Museums also offer group tours, so kids can join these activities as a learning and socializing date. There is no limit when it comes to getting a homeschooled child to socialize. 

If we’re looking for budget-friendly options, we can always have them socialize at a local park where our kids can go around making friends on their own, and we can set up another play date with their parents on another occasion.

Parents can also go to a church and sign their kids up for the choir to involve their children in community-building activities.

An image of Smiling kids actively playing in the park.

How to Foster Independence in a Homeschool Child

The best way to foster independence in a homeschooled child is to offer them a chance to perform independently and learn from successes and failures in a safe environment. Giving them simple tasks such as assigning them chores, leaving them to study independently, and allowing them to explore their creativity with minimal instructions are all great ways to foster independence in a child.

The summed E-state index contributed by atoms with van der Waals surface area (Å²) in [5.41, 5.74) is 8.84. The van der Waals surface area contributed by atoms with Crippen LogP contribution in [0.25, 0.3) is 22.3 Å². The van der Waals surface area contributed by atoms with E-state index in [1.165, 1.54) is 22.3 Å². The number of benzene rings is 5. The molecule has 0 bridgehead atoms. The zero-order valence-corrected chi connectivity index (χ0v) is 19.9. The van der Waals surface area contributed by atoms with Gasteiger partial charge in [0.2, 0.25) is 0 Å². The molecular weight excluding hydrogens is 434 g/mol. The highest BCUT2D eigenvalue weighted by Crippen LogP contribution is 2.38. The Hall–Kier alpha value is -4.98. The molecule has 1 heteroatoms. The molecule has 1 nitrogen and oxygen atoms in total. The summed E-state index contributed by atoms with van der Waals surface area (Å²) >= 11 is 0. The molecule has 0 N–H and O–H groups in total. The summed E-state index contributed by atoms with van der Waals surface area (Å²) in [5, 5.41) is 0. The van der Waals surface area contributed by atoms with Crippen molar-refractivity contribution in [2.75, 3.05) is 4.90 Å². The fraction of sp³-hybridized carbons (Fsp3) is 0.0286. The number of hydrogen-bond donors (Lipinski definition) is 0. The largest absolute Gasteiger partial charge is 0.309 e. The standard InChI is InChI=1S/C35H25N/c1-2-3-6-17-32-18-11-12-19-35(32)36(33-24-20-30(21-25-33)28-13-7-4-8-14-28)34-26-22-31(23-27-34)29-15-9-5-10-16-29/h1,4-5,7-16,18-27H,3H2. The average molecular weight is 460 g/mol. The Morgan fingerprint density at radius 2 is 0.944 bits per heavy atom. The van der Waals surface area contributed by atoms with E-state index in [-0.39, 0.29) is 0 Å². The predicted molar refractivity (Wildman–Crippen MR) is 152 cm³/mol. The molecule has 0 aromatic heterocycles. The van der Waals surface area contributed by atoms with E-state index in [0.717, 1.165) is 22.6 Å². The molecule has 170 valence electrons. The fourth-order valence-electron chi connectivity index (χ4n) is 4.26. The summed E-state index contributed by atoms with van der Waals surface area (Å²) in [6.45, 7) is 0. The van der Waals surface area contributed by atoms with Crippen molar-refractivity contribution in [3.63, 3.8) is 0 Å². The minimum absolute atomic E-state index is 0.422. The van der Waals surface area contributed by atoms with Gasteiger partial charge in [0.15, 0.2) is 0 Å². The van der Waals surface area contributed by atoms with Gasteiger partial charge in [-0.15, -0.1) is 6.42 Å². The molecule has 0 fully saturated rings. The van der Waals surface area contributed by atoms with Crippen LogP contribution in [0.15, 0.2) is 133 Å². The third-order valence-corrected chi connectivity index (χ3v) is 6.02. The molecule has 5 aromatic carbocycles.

Another misconception about homeschooled kids is that they are too dependent on the adults around them. That’s entirely up to the parents. It might happen the way people expect, or we can foster independence in our homeschooled children as they grow.

It doesn’t have to be too big of a task. Younger kids can be asked to pick up their toys and return them to the toy box, which is already counted as a chore and a step towards independence.

Providing a safe environment is important; children need to be able to learn from both successes and failures to be independent.

Homeschool All-Stars

Our kids hate making mistakes, but we’ve adapted the mantra from Ms. Frizzle:

Take chances! Make mistakes! Get messy!

Ms. Frizzle, “The Magic School Bus” TV series